Survey that reveals that more than half of South Africans do not have regular access to enough food vindicates NUMSA’s views on the country’s high levels of poverty
The National Union of Metalworkers of South Africa NUMSA feels vindicated by the Human Sciences Research Council (HSRC) national health and nutrition examination survey released yesterday Tuesday 06 August 2013 that revealed that more than half of South Africans do not have regular access to enough food.
For a while now, NUMSA has warned that levels of food insecurity in South Africa were unacceptably high. As recent as May 2013, when the union launched its Campaign for Land Redistribution and Agrarian Transformation; we warned that unless the agro-processing conglomerates were broken up there were little chances of ensuring food security in the country.
It is in the context of these warnings that the union has received with shock and anger the report that;
• Less than half of the households surveyed in 2012 are food secure, with 26% experiencing hunger and 28,3% at risk of hunger.
• The state of food security diminishes as one shifts from formal to informal areas, both in urban and rural settings. The experience of hunger in households in the Eastern Cape, Limpopo, Northwest, Mpumalanga, Free State and KwaZulu-Natal is above the 26% average.
What worries NUMSA most is that the trend for both those experiencing hunger and those at risk of hunger is upwards; compared to the 2008 South African Social Attitudes Survey (SASAS) results.
For the union, the picture that the HSRC paints is nothing else but a violation of the right to food is enshrined in Sections 27 (1)(b) and 28 (1)(b) of the Bill of Rights in the Constitution of South Africa. It is also a sign that the pledge to halve the number of people who are hungry in South Africa and to reduce poverty by 50% between 2004 and 2014 as aligned to the United Nations (UN) Millennium Development Goals (MDGs) remains a pipedream.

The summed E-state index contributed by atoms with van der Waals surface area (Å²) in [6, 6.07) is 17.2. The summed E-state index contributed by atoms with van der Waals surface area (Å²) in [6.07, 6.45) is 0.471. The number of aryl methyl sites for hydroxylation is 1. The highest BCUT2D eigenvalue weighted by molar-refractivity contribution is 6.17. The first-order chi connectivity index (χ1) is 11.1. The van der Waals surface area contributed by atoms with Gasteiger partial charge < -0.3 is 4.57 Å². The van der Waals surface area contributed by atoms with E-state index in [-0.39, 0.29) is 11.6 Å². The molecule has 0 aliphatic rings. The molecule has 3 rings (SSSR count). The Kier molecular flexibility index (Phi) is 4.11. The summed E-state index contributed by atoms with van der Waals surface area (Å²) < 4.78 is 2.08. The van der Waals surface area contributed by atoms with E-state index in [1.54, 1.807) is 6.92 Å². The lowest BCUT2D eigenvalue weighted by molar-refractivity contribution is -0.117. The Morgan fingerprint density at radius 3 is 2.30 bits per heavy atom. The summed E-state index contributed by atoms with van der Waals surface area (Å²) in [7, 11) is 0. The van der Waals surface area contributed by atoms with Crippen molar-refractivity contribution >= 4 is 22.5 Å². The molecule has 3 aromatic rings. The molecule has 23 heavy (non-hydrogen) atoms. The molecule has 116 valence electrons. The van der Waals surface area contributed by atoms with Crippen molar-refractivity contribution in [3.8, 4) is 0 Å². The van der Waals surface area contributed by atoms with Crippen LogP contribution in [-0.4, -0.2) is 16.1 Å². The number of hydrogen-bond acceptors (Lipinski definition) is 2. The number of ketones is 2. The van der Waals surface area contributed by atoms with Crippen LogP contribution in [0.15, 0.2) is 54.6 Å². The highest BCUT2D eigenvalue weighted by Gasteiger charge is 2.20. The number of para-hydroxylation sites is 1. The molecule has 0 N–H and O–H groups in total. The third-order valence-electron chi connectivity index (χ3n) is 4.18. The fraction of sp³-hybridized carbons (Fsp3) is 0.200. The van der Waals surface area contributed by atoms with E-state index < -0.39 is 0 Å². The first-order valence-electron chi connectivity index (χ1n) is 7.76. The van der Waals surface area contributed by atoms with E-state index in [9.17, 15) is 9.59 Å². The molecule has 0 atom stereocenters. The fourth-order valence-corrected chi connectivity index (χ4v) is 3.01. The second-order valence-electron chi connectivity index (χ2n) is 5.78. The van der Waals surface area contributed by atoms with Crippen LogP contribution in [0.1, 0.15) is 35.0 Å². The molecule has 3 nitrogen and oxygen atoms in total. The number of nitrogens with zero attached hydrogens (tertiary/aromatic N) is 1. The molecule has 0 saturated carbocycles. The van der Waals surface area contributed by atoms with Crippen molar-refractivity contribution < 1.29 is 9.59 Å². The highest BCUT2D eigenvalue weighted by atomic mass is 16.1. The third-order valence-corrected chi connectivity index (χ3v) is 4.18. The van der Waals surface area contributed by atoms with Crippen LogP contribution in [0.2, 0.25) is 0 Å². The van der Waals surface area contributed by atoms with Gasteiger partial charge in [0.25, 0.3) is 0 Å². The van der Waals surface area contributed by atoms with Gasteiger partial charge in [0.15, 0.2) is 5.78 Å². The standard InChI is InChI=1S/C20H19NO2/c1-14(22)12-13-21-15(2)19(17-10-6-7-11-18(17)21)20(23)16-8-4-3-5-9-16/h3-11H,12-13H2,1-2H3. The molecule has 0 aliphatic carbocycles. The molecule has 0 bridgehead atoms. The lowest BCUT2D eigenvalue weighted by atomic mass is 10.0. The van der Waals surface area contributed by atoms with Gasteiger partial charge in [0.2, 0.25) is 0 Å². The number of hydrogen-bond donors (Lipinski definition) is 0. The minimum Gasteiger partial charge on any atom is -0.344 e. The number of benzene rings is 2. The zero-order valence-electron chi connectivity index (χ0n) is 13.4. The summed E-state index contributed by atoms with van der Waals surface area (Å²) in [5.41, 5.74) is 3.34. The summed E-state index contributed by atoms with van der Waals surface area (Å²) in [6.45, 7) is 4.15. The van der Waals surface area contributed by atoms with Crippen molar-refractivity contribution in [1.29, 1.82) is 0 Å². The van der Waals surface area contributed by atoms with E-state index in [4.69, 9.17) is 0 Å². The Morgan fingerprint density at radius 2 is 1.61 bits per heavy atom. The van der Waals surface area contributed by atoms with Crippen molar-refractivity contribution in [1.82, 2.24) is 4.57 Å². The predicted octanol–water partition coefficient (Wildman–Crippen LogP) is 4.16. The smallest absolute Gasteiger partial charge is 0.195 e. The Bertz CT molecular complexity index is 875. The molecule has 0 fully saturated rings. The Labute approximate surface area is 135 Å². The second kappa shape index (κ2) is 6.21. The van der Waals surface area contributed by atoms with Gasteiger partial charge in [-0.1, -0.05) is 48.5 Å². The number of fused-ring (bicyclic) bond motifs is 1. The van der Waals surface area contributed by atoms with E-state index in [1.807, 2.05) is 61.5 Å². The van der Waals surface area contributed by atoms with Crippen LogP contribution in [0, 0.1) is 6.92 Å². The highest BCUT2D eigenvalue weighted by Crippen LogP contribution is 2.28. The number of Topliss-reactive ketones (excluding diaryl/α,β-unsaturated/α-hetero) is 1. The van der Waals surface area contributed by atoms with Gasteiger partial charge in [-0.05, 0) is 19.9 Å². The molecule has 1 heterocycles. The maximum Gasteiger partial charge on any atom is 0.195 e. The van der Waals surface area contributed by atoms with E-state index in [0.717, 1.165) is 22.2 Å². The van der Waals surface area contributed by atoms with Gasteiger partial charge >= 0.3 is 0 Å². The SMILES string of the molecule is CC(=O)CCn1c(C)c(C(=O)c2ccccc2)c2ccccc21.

In light of the new survey results on food insecurity in South Africa, NUMSA calls;
• Immediate policy interventions aimed at stabilising food prices and curbing agro-food market fluctuations. According to the HSRC report, price is the highest factor that influences grocery shopping.
• The establishment of state-owned food company with outlets that will ensure fair and reasonable pricing of food products for the public. The food parastatal will also ensure that a food basket is accessible to poor households and will provide a system of food coupons the poor and vulnerable.
• The establishment of a common food security target that will state what the floor will be for ensuring that every household is food secure and act a component of broad safety net.
• A review of Zero-Hunger Programme and the Integrated Food Security Strategy (IFSS) which the South African government adopted in 2002 so that it is in line with an agreed food security target.
• The development of a food and nutrition security monitoring and evaluation system that will act as a warning mechanism and indicate appropriately when food insecurity threatens households and communities.
Castro Ngobese, Numsa National Spokesperson, 0810111137